Last year I spoke by phone with a frustrated woman in Santiago, Cuba, who was trying to start a seamstress business. It’s the sort of small private enterprise that Cuban leader Raúl Castro claims to be encouraging as part of free-market reforms meant to salvage the island’s threadbare, communist economy. (But don’t dare say Raúl is copying China’s communist-capitalist system. That makes him mad.)
The woman rattled off a litany of obstacles, from burdensome taxation to Marxist red tape. But the biggest headache, she said, was not having access to the hard currency she needed to buy things like sewing equipment and bulk cloth. She envied fellow entrepreneurs lucky enough to have relatives living in Miami – the kind who send their kin back in Cuba more than $2 billion a year in remittances – and who could get the wholesale and imported products businesses so often need to run.
“I’m happy the government is letting us have our own businesses,” the woman told me. “But too many of us are operating with our arms tied behind our backs because we have to use a worthless currency.”
The coin in question is the Cuban peso – which is worth 25 times less than Cuba’s other currency, the dollar-denominated convertible peso. Foreigners use the latter to buy lobster that regular Cubans can’t eat, at resort hotels that regular Cubans can’t frequent. Last week Castro announced he plans to eliminate Cuba’s two-tier currency system, integrate the Cuban and convertible pesos and create one simpler form of legal tender.
Deeper Economic Reform
That should be good news for Cubans like the woman in Santiago. And if it’s good news for her, it should be good news for Cuban economic reform. Ditto for the island’s free-market future. Right?
Yes and no. And mostly no, say Cuba-watchers, if Castro doesn’t complement the currency transition with a host of other necessary economic changes.
Let’s start with the yes. Cuba created the convertible peso, or CUC, in 1994, at the height of the country's post-Soviet economic crisis. Used mainly for tourism and foreign trade transactions, the CUC has helped bring desperately needed hard currency to a socialist economy that has obstinately refused to liberalize a la China and Vietnam.
But it also helped spawn a two-class structure in Cuba’s classless workers paradise: Those who had access to dollars and the CUC, and those who had only the lame Cuban peso, or CUP, which pays most Cubans’ salaries. (Most Cubans earn only about $20 a month as a result.) Critics have called it an economic apartheid (that charge also makes Raúl really mad) that at the same time has made Cuban finances a chaotic mess.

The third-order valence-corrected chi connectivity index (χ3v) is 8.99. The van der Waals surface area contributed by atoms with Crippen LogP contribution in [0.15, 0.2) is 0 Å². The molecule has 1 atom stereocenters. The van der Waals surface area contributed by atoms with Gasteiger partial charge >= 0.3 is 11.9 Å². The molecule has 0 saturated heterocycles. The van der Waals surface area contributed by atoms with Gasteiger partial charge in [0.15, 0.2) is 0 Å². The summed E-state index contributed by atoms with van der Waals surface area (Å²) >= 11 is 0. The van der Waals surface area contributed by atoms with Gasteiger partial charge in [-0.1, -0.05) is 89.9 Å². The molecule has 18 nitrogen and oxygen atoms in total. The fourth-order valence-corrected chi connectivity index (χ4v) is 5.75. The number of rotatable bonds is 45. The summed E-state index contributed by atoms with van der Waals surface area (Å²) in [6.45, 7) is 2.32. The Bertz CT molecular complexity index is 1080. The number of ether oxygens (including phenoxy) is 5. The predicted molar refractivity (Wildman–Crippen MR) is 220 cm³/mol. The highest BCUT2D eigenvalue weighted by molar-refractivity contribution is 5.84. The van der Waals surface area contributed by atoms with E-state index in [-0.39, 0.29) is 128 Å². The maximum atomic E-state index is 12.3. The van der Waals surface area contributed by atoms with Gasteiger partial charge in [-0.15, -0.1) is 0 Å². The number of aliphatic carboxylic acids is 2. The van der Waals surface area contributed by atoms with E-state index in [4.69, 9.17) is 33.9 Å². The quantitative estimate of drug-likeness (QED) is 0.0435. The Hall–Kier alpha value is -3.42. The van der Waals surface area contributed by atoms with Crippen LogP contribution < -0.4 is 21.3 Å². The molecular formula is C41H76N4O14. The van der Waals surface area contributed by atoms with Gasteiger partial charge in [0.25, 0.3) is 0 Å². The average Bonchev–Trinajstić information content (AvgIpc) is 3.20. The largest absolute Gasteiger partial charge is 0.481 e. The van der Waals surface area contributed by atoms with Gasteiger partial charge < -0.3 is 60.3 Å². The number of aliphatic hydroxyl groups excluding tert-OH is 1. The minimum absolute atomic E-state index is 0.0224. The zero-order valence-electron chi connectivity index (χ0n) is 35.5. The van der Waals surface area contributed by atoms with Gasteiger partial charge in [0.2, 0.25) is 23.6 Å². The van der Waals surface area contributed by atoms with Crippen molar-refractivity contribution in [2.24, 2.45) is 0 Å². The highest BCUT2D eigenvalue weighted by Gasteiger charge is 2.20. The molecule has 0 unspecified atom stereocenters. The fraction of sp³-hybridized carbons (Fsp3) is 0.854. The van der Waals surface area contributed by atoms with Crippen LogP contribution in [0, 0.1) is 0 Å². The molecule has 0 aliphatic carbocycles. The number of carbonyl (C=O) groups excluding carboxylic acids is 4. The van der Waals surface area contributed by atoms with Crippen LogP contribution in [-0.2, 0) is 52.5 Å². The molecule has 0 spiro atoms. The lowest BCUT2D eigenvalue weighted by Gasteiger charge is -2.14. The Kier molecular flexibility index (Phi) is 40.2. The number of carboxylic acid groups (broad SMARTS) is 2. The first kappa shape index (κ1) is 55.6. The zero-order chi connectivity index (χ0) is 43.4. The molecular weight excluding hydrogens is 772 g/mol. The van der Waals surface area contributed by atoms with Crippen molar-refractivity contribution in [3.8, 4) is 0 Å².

So why is Castro’s decision to scuttle that complicated set-up a boost for the Santiago seamstress? Because, while the new single currency won’t be as strong as the convertible peso, it’s bound to buy more than the current Cuban peso.
“Many small enterprises that don’t have access to the convertible pesos will be able to buy inputs like bulk wholesale items,” from flour for pizzerias to spark plugs for mechanics, says Tomás Bilbao, executive director of the Cuba Study Group in Washington, D.C. And that stands to facilitate more self-employment on an island where Castro is having to lay off about a million state-employed workers.
Emilio Morales agrees. Morales was director of the state-owned CIMEX, one of Cuba’s largest conglomerates, until he came to the U.S. in 2006. “Raúl’s currency change is one of those legs that had to be put in place if he wants to keep his economic reform table from falling over,” says Morales, now president of the Havana Consulting Group in Miami and author of Cuba: A Silent Transition to Capitalism? “The first phase, giving average Cubans and especially small business owners more buying power, should be positive.”
Access To Capital
But both Morales and Bilbao see a host of snags ahead as well. The first is a Catch-22 of sorts. Even if grassroots entrepreneurs do get more access to capital, the reality is that there still isn’t much capital in Cuba to get access to – and there won’t be until Cuba becomes more productive, which won’t happen until the economy has more capital. “The currency reform,” says Bilbao, “doesn’t create more available money, no matter what you call the coin, until Cuba increases productivity.”
Says Morales: “If Castro wants this to make a positive difference, he has to open Cuba’s markets much further.” One example, he says, is opening major industries like sugar to the same sort of private investment tourist hotels accommodate. Or allowing private businesses to import and sell foreign goods, which is still solely the state’s purview.
But the 82-year-old Raúl – and especially the old communist guard around him – aren’t likely to get that bold. And even if they were, given the usual molasses pace of change in Cuba, the return to a one-currency system could take years to complete successfully.
Which gives seamstresses in Santiago one more thing to grouse about. And politicians in Washington one more reason to drop the 51-year-old U.S. trade embargo against Cuba – so American business has a better chance of giving Cuban business the help it can’t get from Raúl.